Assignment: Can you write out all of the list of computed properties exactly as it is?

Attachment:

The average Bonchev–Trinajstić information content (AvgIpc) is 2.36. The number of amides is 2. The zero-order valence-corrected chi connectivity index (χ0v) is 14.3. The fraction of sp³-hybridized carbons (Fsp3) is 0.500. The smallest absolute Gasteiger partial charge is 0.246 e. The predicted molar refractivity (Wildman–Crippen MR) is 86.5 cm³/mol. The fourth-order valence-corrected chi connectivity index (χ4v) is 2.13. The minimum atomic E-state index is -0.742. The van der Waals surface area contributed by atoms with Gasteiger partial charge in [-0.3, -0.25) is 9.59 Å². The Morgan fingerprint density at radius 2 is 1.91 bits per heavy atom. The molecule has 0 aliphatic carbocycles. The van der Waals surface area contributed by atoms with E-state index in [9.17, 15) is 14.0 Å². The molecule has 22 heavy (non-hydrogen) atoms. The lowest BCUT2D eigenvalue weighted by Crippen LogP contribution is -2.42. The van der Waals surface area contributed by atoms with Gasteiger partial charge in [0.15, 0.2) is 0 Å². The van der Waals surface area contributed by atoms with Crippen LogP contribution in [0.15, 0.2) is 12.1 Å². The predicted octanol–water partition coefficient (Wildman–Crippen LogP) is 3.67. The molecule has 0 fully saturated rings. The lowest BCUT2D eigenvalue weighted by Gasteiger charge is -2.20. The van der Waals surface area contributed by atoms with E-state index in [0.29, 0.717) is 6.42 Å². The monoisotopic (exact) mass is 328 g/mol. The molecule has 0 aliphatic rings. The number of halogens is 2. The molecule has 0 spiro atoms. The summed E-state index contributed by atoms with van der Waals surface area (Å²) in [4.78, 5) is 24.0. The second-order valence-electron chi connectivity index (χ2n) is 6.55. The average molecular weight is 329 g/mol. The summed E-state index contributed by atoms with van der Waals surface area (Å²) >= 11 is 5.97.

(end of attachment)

The average Bonchev–Trinajstić information content (AvgIpc) is 2.36. The number of amides is 2. The zero-order valence-corrected chi connectivity index (χ0v) is 14.3. The fraction of sp³-hybridized carbons (Fsp3) is 0.500. The smallest absolute Gasteiger partial charge is 0.246 e. The predicted molar refractivity (Wildman–Crippen MR) is 86.5 cm³/mol. The fourth-order valence-corrected chi connectivity index (χ4v) is 2.13. The minimum atomic E-state index is -0.742. The van der Waals surface area contributed by atoms with Gasteiger partial charge in [-0.3, -0.25) is 9.59 Å². The Morgan fingerprint density at radius 2 is 1.91 bits per heavy atom. The molecule has 0 aliphatic carbocycles. The van der Waals surface area contributed by atoms with E-state index in [9.17, 15) is 14.0 Å². The molecule has 22 heavy (non-hydrogen) atoms. The lowest BCUT2D eigenvalue weighted by Crippen LogP contribution is -2.42. The van der Waals surface area contributed by atoms with Gasteiger partial charge in [0.15, 0.2) is 0 Å². The van der Waals surface area contributed by atoms with Crippen LogP contribution in [0.15, 0.2) is 12.1 Å². The predicted octanol–water partition coefficient (Wildman–Crippen LogP) is 3.67. The molecule has 0 fully saturated rings. The lowest BCUT2D eigenvalue weighted by Gasteiger charge is -2.20. The van der Waals surface area contributed by atoms with E-state index in [0.29, 0.717) is 6.42 Å². The monoisotopic (exact) mass is 328 g/mol. The molecule has 0 aliphatic rings. The number of halogens is 2. The molecule has 0 spiro atoms. The summed E-state index contributed by atoms with van der Waals surface area (Å²) in [4.78, 5) is 24.0. The second-order valence-electron chi connectivity index (χ2n) is 6.55. The average molecular weight is 329 g/mol. The summed E-state index contributed by atoms with van der Waals surface area (Å²) >= 11 is 5.97.